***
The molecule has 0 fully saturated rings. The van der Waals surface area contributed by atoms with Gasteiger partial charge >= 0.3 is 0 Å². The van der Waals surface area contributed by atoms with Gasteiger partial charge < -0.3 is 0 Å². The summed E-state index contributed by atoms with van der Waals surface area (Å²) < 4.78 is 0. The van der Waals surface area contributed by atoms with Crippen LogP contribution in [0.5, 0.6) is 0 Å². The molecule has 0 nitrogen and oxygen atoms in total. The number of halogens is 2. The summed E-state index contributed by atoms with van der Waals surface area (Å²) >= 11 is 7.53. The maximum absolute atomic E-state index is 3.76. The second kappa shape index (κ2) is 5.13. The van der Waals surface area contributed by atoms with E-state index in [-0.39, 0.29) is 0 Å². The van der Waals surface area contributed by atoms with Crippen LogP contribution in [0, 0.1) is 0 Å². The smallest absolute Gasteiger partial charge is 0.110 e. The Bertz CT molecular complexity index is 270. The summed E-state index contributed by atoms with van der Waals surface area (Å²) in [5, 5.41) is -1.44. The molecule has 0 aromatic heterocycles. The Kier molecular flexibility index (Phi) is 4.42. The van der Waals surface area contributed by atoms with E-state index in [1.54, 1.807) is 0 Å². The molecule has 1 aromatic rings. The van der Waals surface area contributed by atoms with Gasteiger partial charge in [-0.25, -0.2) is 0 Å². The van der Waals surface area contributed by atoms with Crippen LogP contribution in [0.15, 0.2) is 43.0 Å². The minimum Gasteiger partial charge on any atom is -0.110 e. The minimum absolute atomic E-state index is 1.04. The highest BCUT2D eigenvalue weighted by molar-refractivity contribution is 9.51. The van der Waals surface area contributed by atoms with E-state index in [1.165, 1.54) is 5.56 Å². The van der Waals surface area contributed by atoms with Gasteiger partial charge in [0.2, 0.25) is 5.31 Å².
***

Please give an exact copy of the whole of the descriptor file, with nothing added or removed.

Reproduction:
The molecule has 0 fully saturated rings. The van der Waals surface area contributed by atoms with Gasteiger partial charge >= 0.3 is 0 Å². The van der Waals surface area contributed by atoms with Gasteiger partial charge < -0.3 is 0 Å². The summed E-state index contributed by atoms with van der Waals surface area (Å²) < 4.78 is 0. The van der Waals surface area contributed by atoms with Crippen LogP contribution in [0.5, 0.6) is 0 Å². The molecule has 0 nitrogen and oxygen atoms in total. The number of halogens is 2. The summed E-state index contributed by atoms with van der Waals surface area (Å²) >= 11 is 7.53. The maximum absolute atomic E-state index is 3.76. The second kappa shape index (κ2) is 5.13. The van der Waals surface area contributed by atoms with E-state index in [-0.39, 0.29) is 0 Å². The van der Waals surface area contributed by atoms with Crippen LogP contribution in [0, 0.1) is 0 Å². The smallest absolute Gasteiger partial charge is 0.110 e. The Bertz CT molecular complexity index is 270. The summed E-state index contributed by atoms with van der Waals surface area (Å²) in [5, 5.41) is -1.44. The molecule has 0 aromatic heterocycles. The Kier molecular flexibility index (Phi) is 4.42. The van der Waals surface area contributed by atoms with E-state index in [1.54, 1.807) is 0 Å². The molecule has 1 aromatic rings. The van der Waals surface area contributed by atoms with Gasteiger partial charge in [-0.25, -0.2) is 0 Å². The van der Waals surface area contributed by atoms with Crippen LogP contribution in [0.15, 0.2) is 43.0 Å². The minimum Gasteiger partial charge on any atom is -0.110 e. The minimum absolute atomic E-state index is 1.04. The highest BCUT2D eigenvalue weighted by molar-refractivity contribution is 9.51. The van der Waals surface area contributed by atoms with E-state index in [1.165, 1.54) is 5.56 Å². The van der Waals surface area contributed by atoms with Gasteiger partial charge in [0.2, 0.25) is 5.31 Å².